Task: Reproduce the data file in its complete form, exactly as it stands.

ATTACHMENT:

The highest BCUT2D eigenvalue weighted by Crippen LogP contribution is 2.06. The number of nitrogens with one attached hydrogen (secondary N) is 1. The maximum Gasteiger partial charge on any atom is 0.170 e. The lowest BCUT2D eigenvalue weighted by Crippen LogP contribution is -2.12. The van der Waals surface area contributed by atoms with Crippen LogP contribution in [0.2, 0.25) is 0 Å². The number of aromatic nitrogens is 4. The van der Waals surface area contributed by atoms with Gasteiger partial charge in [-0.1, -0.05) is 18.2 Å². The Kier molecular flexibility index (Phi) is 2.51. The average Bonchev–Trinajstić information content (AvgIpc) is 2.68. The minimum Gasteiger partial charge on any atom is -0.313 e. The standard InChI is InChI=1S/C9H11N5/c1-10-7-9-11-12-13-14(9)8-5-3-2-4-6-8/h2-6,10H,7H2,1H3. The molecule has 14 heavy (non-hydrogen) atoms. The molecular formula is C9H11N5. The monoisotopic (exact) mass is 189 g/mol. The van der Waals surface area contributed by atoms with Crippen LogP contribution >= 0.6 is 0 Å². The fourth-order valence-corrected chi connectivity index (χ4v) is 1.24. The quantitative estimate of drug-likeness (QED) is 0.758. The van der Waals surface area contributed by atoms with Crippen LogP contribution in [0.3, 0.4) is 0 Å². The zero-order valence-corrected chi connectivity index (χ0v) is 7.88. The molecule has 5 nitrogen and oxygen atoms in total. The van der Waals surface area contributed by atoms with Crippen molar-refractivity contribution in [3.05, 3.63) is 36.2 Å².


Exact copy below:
The highest BCUT2D eigenvalue weighted by Crippen LogP contribution is 2.06. The number of nitrogens with one attached hydrogen (secondary N) is 1. The maximum Gasteiger partial charge on any atom is 0.170 e. The lowest BCUT2D eigenvalue weighted by Crippen LogP contribution is -2.12. The van der Waals surface area contributed by atoms with Crippen LogP contribution in [0.2, 0.25) is 0 Å². The number of aromatic nitrogens is 4. The van der Waals surface area contributed by atoms with Gasteiger partial charge in [-0.1, -0.05) is 18.2 Å². The Kier molecular flexibility index (Phi) is 2.51. The average Bonchev–Trinajstić information content (AvgIpc) is 2.68. The minimum Gasteiger partial charge on any atom is -0.313 e. The standard InChI is InChI=1S/C9H11N5/c1-10-7-9-11-12-13-14(9)8-5-3-2-4-6-8/h2-6,10H,7H2,1H3. The molecule has 14 heavy (non-hydrogen) atoms. The molecular formula is C9H11N5. The monoisotopic (exact) mass is 189 g/mol. The van der Waals surface area contributed by atoms with Crippen LogP contribution >= 0.6 is 0 Å². The fourth-order valence-corrected chi connectivity index (χ4v) is 1.24. The quantitative estimate of drug-likeness (QED) is 0.758. The van der Waals surface area contributed by atoms with Crippen LogP contribution in [0.3, 0.4) is 0 Å². The zero-order valence-corrected chi connectivity index (χ0v) is 7.88. The molecule has 5 nitrogen and oxygen atoms in total. The van der Waals surface area contributed by atoms with Crippen molar-refractivity contribution in [3.05, 3.63) is 36.2 Å².